By Light of Hidden Candles by Daniella Levy, a multi-period novel of cultural heritage, faith, and love

Entertaining, culturally rich, and fearless in speaking of complex theological questions, American-Israeli author Levy’s debut novel delves into the history of Spain’s crypto-Jews—descendants of Jewish people who secretly observed their faith following expulsion or forced conversion. The story is structured into three intertwined narratives, two contemporary and one historical.

Alma Ben-Ami, a gregarious college student who defies the stereotype of observant Jewish women, gets excited after discovering an engraved gold ring and a box of ketubot—Jewish marriage contracts—covering 24 generations in her family’s female line. Her memory-impaired grandmother, who was born in Morocco’s Spanish protectorate, can no longer recall the ring’s history.

Shortly thereafter, at the family Judaica shop in Manhattan, Alma meets Manuel Aguilar, a Spaniard whose former priest had discouraged his curiosity about Judaism. When they enroll in the same NYU archives program and study abroad in Madrid to research their genealogies, their growing closeness affects their friendship, since Alma won’t date anyone outside her faith.

A separate strand presents the experiences of Míriam de Carmona, Alma’s ancestor, living with her spice-merchant father, Abraham, in the judería of Lorca in southeastern Spain in 1492. Abraham’s decision to sell kosher wine to a converso family attracts the Inquisition’s attention.

Young people often explore questions of religion and identity in college, so Alma and Manuel’s in-depth discussions about her Jewish customs, his Catholicism, and where they overlap and differ all feel honest and real. Their humorous banter keeps the pacing brisk.

It’s difficult for Alma to keep kosher in modern Spain, and the story explains the importance of these traditions and emphasizes the tenacious survival of the Jewish people. In the 15th century, Míriam faces her own romantic dilemma, and her fear of discovery by the Inquisition is terrifyingly palpable. The plotline relies on coincidence at times but has an enjoyably satisfying outcome.

By Light of Hidden Candles was published by Kasva Press in 2017; I reviewed it for November's Historical Novels Review based on a "read now" copy I found at NetGalley, which has become a worthwhile source for new book discoveries for me. The novel can be considered an example of New Adult fiction. It's also a good choice for Jewish Book Month, which runs this year from November 12 - December 12.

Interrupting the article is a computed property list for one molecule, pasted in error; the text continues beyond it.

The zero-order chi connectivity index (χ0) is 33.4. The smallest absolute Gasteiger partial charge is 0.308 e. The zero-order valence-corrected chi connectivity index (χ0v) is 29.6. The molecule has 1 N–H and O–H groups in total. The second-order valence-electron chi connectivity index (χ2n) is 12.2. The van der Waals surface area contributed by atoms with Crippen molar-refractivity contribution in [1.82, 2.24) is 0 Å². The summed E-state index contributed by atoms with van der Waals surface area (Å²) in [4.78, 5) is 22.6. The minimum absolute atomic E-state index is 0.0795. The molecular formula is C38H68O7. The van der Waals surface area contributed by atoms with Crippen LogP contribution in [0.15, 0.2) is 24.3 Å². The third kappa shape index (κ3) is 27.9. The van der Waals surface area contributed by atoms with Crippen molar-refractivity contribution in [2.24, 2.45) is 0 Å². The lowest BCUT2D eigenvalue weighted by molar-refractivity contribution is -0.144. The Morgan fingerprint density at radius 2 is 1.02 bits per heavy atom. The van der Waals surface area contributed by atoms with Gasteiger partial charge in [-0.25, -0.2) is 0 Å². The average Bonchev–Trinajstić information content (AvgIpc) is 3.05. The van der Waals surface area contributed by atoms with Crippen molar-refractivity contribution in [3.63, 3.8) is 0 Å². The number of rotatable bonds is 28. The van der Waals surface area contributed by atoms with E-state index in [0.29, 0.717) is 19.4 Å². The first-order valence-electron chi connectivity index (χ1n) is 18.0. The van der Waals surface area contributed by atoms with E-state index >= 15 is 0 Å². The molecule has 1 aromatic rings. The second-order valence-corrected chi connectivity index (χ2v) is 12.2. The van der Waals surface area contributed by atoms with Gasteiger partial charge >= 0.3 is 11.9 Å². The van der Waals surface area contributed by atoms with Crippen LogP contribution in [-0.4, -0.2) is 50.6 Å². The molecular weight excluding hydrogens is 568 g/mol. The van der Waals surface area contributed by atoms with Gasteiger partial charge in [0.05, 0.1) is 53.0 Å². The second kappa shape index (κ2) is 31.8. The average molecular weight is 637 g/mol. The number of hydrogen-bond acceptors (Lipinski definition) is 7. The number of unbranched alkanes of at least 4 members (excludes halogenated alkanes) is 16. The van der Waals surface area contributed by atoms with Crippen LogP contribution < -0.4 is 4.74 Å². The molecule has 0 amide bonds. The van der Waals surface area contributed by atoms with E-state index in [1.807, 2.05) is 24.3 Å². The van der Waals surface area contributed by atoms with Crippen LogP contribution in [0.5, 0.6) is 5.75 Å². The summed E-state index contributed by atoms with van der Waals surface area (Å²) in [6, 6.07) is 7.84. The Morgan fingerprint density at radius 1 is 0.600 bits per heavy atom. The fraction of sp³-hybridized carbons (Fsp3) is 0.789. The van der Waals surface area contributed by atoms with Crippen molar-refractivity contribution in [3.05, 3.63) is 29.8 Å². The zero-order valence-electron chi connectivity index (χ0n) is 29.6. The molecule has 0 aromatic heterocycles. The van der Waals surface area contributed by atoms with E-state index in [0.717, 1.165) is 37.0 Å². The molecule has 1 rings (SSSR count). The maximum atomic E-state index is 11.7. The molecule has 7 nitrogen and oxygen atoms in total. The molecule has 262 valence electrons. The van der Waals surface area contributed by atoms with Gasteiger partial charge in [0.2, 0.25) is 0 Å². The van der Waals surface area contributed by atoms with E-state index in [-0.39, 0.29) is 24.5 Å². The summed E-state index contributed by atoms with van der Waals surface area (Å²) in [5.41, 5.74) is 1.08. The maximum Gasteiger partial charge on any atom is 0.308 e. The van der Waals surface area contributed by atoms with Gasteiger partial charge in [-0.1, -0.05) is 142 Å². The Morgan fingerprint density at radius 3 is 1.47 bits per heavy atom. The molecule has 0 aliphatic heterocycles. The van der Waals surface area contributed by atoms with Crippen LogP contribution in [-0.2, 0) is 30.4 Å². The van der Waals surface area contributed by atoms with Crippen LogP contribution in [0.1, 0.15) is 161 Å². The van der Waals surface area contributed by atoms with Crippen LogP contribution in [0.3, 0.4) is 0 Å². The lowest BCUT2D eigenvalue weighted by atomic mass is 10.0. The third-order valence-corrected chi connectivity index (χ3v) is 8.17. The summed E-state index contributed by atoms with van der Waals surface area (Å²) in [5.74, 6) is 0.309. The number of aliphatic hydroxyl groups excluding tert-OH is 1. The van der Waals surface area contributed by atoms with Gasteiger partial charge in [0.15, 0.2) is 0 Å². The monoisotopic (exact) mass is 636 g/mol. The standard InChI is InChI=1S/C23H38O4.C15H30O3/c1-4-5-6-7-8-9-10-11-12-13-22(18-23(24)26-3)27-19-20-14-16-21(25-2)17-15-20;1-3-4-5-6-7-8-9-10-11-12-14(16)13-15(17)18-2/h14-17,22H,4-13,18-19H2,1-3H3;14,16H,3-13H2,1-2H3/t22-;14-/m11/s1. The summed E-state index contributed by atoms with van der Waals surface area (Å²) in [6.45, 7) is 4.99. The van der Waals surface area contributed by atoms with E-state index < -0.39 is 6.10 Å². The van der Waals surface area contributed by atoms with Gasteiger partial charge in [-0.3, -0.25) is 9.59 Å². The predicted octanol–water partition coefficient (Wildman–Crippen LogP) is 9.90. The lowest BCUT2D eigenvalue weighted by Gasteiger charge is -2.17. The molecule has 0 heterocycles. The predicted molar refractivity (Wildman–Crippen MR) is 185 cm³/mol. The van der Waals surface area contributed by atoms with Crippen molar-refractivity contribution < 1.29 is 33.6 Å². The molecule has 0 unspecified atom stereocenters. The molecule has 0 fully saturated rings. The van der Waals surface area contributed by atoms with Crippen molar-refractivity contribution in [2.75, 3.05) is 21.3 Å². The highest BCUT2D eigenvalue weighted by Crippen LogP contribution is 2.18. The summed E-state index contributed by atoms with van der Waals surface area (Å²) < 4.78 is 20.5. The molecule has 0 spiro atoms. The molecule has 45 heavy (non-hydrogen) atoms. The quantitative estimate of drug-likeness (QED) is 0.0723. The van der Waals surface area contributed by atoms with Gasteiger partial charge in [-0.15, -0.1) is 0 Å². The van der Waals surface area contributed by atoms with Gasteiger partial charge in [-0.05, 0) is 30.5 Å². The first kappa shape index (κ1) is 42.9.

Monday, November 13, 2017

Blood Moon by Ruth Hull Chatlien, a tense fictional account of the Dakota War of 1862

Ruth Hull Chatlien spins a taut and believable tale in her second historical novel, Blood Moon, which dramatizes Sarah Wakefield’s six-week captivity among the Dakota people in 1862, along with her four-year-old son and infant daughter.

The wife of Dr. John Wakefield, a government physician at the Upper Sioux Agency in southern Minnesota, Sarah had previously formed friendships among the Sioux (as she calls them), relationships which stand her in good stead after hostilities break out between the white settlers and Indians. Sent away from their home by John for her safety, she and her children see their journey tragically disrupted; they are taken into the custody of Chaska, a friendly “farmer Indian,” and his not-so-friendly relative, Hapa.

Vowing to return her to her husband when it’s possible to do so, Chaska brings Sarah under his protection, and she comes to see him and his kindly mother, Ina, as adopted family members. Both are sympathetic characters, and it’s only thanks to them that Sarah survives. Still, there are many close calls, with many of Chaska’s compatriots vowing to kill all white settlers—she sees examples firsthand.

Through her narrative, Sarah deftly illustrates the political tensions that lead up to the U.S.-Dakota War: restrictions imposed upon the Dakota, combined with drought and their subsequent hunger, have driven the Indians to the breaking point. The complex situation is painted in many shades of gray, with many Dakota people wanting to avoid violence. “The longer I am with them,” she states, “the more I understand that their attitudes toward whites are neither uniform nor predictable.”

An intelligent and courageous woman, Sarah already knows how to speak Dakota to some degree, and the story shows how she learns to follow their ways and behave in a culturally acceptable manner, despite disdain from other white captives. The author provides considerable detail on the Dakota culture, including their dress, language, and kinship relations. That said, Sarah longs to return with her children to the white settlers’ world, and to her husband.